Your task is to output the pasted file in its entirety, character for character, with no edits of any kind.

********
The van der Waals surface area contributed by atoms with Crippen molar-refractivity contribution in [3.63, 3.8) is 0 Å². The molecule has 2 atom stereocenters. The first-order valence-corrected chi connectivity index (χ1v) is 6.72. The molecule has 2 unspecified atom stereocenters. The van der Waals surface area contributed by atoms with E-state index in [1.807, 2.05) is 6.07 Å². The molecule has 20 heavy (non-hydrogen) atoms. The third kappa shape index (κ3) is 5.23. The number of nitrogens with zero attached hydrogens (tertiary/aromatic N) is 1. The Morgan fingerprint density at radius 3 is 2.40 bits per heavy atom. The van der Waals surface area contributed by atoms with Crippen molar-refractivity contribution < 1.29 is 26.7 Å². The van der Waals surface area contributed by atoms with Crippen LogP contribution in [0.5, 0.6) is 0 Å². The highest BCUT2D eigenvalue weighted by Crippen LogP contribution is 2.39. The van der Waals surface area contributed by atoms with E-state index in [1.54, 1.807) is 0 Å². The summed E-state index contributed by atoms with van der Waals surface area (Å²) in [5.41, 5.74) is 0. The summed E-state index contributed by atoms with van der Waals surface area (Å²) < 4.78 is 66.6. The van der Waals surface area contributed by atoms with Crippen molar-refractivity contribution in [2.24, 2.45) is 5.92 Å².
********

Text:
The van der Waals surface area contributed by atoms with Crippen molar-refractivity contribution in [3.63, 3.8) is 0 Å². The molecule has 2 atom stereocenters. The first-order valence-corrected chi connectivity index (χ1v) is 6.72. The molecule has 2 unspecified atom stereocenters. The van der Waals surface area contributed by atoms with E-state index in [1.807, 2.05) is 6.07 Å². The molecule has 20 heavy (non-hydrogen) atoms. The third kappa shape index (κ3) is 5.23. The number of nitrogens with zero attached hydrogens (tertiary/aromatic N) is 1. The Morgan fingerprint density at radius 3 is 2.40 bits per heavy atom. The van der Waals surface area contributed by atoms with Crippen molar-refractivity contribution < 1.29 is 26.7 Å². The van der Waals surface area contributed by atoms with Crippen LogP contribution in [0.5, 0.6) is 0 Å². The highest BCUT2D eigenvalue weighted by Crippen LogP contribution is 2.39. The van der Waals surface area contributed by atoms with E-state index in [1.54, 1.807) is 0 Å². The summed E-state index contributed by atoms with van der Waals surface area (Å²) in [5.41, 5.74) is 0. The summed E-state index contributed by atoms with van der Waals surface area (Å²) < 4.78 is 66.6. The van der Waals surface area contributed by atoms with Crippen molar-refractivity contribution in [2.24, 2.45) is 5.92 Å².